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Stewardship: Gratitude or Obligation?

Stewardship: Gratitude or Obligation?
Bishop Mark Beckwith

The Episcopal Church Foundation invited Bishop Beckwith to expand his July 8, 2015 blog post on stewardship into a feature article, and published it as the lead article in the September/October issue of Vestry Papers.

Buried among the hundreds of resolution at the recently concluded General Convention in Salt Lake City, and hidden in the line items of the The Episcopal Church’s budget was a modest amount of money set aside to promote stewardship across the church. Initially there was no money in the budget for stewardship, but at the last moment a symbolic amount was put in.

Several General Conventions ago, both the House of Deputies and House of Bishops gave overwhelming support to the following statement: “stewardship is the main work of the church.” And at every General Convention since, stewardship has been highlighted as fundamental to the ministry of the church. Something to that effect was memorialized at this Convention, but it was lost among all the other resolutions and activities that commanded more attention.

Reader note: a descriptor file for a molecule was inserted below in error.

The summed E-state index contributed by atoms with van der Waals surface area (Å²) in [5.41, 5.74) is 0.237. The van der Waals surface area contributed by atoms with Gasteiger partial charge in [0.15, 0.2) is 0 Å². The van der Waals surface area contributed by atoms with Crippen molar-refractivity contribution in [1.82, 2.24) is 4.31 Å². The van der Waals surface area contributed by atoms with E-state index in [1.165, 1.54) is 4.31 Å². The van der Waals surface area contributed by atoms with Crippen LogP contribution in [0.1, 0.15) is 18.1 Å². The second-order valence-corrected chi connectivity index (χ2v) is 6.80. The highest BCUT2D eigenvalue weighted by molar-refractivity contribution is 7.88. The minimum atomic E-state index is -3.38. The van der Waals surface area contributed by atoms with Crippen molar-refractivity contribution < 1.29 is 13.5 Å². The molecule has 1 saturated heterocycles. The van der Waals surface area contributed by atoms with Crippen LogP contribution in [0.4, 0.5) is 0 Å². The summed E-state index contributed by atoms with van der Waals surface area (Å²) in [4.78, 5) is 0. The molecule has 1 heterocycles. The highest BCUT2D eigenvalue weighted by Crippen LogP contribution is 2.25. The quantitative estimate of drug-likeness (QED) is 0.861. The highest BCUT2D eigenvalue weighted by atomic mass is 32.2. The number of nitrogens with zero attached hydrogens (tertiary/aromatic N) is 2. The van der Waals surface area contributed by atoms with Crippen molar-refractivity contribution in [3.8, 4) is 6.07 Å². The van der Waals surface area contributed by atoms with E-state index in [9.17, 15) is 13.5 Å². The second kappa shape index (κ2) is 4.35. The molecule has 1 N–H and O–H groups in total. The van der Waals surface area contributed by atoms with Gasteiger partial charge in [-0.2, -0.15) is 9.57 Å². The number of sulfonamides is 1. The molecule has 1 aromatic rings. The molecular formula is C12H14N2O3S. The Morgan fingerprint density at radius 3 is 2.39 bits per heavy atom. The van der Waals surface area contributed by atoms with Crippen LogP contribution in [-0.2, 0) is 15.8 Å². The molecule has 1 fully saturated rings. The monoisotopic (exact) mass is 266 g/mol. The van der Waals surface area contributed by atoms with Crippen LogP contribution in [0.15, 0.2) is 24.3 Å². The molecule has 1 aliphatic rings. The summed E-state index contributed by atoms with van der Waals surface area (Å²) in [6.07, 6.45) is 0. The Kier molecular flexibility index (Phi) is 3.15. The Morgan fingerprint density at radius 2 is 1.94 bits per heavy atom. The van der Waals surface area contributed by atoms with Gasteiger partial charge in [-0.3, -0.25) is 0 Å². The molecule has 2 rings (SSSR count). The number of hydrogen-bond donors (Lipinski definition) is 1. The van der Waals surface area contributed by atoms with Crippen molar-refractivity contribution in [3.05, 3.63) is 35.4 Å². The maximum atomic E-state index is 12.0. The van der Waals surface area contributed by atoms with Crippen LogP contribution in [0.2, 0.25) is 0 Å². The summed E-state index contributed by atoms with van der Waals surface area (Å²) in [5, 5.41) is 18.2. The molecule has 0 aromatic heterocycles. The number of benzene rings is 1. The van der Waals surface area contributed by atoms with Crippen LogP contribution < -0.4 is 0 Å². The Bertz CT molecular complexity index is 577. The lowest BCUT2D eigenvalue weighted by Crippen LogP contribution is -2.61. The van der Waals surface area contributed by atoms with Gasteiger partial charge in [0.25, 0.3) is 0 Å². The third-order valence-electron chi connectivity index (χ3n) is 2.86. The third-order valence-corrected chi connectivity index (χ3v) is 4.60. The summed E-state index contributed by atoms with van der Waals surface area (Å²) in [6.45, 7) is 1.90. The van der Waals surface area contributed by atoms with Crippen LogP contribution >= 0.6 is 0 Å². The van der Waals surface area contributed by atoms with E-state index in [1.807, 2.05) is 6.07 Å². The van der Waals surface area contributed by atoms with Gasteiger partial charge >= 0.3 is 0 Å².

I believe that stewardship is indeed the main work of the church. Stewardship is all we do with all we have all the time. At its heart, stewardship is paying close attention to the gifts God has given us – and being clear as to how we invest those gifts with our time, our talent, and our money.

Stewardship was sidelined at this General Convention. Of all the prepared questions directed to the nominees for presiding bishop at an open forum, none were about stewardship. There was a daily Eucharist, but at first no provision was made for an offering to be taken and brought to the altar to be blessed (as required in the Prayer Book on page 361).

Stewardship nearly got lost at General Convention. It nearly gets lost in our own lives. There are other pressing matters to attend to. Momentous decisions to be made – and mundane tasks that often crowd out everything else.